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The charts below show the way in which the International Phonetic Alphabet (IPA) represents Serbo-Croatian (the Bosnian, Croatian, Montenegrin and Serbian standards thereof) pronunciations in Wikipedia articles.

English approximations can be very rough and are intended only to give a general idea of the pronunciation. See Serbo-Croatian phonology for a more thorough look at the sounds. For a list of common pronunciation errors, see Anglophone pronunciation of foreign languages § Serbo-Croatian.

IPA example nearest English equivalent
Latin Cyrillic
b bob боб bob
d dan дан doom
[1] đak ђак Like in juice or justice
[1] ep џeп Like in George or grudge, but retroflex
f film филм film
ɡ gore горе gore
j ja ја yaw
k kola кола score
l Luka Лука Luke
bicikl бицикл little
ʎ bilje биље million
m more море more
n ne не no
njutn њутн newton
ŋ[2] banka банка bank
ɲ konj коњ canyon
p pet пет space
r robot робот robot (trilled)
vrba врба US: verb (trilled)
s sto(l) сто(л) stole
ʃ šuma шума shell
t tata тата star
[1] ćup ћуп Like cheese, but more "y"-like, articulated farther forward on the palate than the English 'ch'
ts šorc шорц shorts
[1] čekić чекић Like church, but retroflex
ʋ[3] voda вода[3] van
x hir хир here
z zima зима zoo
ʒ žaba жаба fusion
IPA example nearest English equivalent
(long vowels with falling tone)
Latin Cyrillic
a rad рад father
e let лет let
i list лист least
o more море more
u trup труп troop
Tone and vowel length
Tonic marks are not normally written but are found in dictionaries.[4]
IPA example explanation
Latin Cyrillic
e sezóna сезо́на non-tonic short vowel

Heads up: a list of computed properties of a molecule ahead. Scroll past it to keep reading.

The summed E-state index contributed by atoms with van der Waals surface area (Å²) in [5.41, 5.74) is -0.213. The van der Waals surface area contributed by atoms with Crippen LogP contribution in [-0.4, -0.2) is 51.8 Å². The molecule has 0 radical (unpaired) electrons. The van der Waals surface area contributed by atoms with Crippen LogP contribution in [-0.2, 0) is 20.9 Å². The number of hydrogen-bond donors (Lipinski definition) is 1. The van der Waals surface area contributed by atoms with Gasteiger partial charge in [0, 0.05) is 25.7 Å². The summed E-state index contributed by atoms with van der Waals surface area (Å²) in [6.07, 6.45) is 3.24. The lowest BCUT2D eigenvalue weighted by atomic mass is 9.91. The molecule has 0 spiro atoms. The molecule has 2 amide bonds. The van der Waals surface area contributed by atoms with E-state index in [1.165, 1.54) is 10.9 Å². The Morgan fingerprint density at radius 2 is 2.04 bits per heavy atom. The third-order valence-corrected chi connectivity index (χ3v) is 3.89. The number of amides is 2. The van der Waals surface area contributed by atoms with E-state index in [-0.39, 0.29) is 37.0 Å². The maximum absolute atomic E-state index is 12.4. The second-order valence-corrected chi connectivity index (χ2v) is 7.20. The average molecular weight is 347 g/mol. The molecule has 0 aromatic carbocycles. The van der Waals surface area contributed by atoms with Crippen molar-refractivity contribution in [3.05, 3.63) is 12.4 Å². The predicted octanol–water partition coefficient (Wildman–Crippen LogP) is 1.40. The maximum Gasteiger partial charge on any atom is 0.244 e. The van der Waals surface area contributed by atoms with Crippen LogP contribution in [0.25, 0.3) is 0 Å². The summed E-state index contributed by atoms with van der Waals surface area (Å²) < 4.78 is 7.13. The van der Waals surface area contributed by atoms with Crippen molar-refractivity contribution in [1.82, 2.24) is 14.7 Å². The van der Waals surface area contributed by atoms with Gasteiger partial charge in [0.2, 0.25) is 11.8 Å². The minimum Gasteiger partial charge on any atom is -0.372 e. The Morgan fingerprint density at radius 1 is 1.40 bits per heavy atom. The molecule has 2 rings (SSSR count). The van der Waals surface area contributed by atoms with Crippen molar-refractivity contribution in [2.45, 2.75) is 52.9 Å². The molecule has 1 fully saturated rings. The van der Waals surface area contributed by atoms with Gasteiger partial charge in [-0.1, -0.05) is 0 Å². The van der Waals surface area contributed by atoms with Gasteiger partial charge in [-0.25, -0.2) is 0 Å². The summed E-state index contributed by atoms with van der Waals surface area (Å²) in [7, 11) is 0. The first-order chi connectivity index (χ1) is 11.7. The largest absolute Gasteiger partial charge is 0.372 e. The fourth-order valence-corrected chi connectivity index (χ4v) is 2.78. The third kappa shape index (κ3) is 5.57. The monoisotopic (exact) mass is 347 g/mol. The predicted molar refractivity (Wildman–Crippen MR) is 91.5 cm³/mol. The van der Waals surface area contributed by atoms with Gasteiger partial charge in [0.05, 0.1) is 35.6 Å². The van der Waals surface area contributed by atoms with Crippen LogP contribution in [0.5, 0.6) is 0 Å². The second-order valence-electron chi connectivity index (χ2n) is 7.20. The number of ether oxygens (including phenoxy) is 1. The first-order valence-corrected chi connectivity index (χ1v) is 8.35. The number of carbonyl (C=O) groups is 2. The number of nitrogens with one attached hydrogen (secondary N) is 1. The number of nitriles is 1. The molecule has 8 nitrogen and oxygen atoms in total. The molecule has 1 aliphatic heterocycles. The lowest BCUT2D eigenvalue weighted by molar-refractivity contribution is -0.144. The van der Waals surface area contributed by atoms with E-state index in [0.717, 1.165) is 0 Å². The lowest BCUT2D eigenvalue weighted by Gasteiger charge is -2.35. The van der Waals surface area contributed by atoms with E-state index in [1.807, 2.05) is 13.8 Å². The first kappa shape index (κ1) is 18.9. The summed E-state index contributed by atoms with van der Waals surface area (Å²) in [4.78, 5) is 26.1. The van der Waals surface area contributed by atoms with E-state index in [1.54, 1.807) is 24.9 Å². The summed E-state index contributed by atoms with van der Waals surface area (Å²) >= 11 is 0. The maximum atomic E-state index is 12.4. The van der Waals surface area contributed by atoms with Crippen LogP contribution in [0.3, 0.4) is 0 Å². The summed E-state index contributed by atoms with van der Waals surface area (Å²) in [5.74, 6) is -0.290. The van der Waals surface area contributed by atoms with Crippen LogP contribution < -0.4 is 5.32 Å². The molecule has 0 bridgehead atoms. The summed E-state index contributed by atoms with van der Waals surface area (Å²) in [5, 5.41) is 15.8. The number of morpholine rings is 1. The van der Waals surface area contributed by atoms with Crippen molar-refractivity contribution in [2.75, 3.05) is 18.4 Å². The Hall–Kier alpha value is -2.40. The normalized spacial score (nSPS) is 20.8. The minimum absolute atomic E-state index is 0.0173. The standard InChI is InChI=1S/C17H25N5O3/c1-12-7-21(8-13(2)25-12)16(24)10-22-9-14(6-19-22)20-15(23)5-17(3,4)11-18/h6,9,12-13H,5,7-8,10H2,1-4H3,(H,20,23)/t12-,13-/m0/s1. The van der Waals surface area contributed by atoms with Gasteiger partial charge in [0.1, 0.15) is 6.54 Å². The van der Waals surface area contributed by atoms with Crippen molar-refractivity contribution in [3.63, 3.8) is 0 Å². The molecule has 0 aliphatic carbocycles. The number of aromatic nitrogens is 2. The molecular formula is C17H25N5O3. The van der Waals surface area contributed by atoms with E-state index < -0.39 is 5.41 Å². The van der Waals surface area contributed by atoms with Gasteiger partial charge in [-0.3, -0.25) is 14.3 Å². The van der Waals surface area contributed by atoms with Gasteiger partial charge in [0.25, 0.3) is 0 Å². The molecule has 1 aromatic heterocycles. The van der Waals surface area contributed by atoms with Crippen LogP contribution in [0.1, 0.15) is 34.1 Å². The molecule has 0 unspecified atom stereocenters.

ùzēti у̀зе̄ти non-tonic long vowel[5]
ě djèca дѐца short vowel with rising tone[6]
ěː kréda кре́да long vowel with rising tone
ê sjȅme сȅме short vowel with falling tone
êː rȇp рȇп long vowel with falling tone

Examples above in the Latin script are given in the Ijekavian pronunciation, while Cyrillic examples are in the Ekavian pronunciation.


  1. ^ a b c d Many speakers in Croatia and some in Bosnia have no distinction between /tɕ/ and /tʃ/ (⟨ć⟩ and ⟨č⟩) or between /dʑ/ and /dʒ/ (⟨đ⟩ and ⟨dž⟩) and are both pronounced [tʃ] and [dʒ] respectively.
  2. ^ Allophone of /n/ before velar consonants.
  3. ^ a b ⟨v⟩ is a light fricative, more precisely transcribed [ʋ̝] or [v̞]. However, it does not behave as a fricative in that it does not devoice to *[f] before a voiceless consonant and it does not cause preceding voiceless consonants to become voiced.
  4. ^ Tone marks can also be found on syllabic consonants, such as [ř̩] and [r̩̂ː]. Some articles may use the stress mark, [ˈe], which could correspond to either of the tonic accents (rising or falling) and so they are not a complete transcription.
  5. ^ Many speakers in Croatia and Serbia pronounce most unstressed long vowels as short.
  6. ^ Many speakers in Croatia have no tone distinctions.

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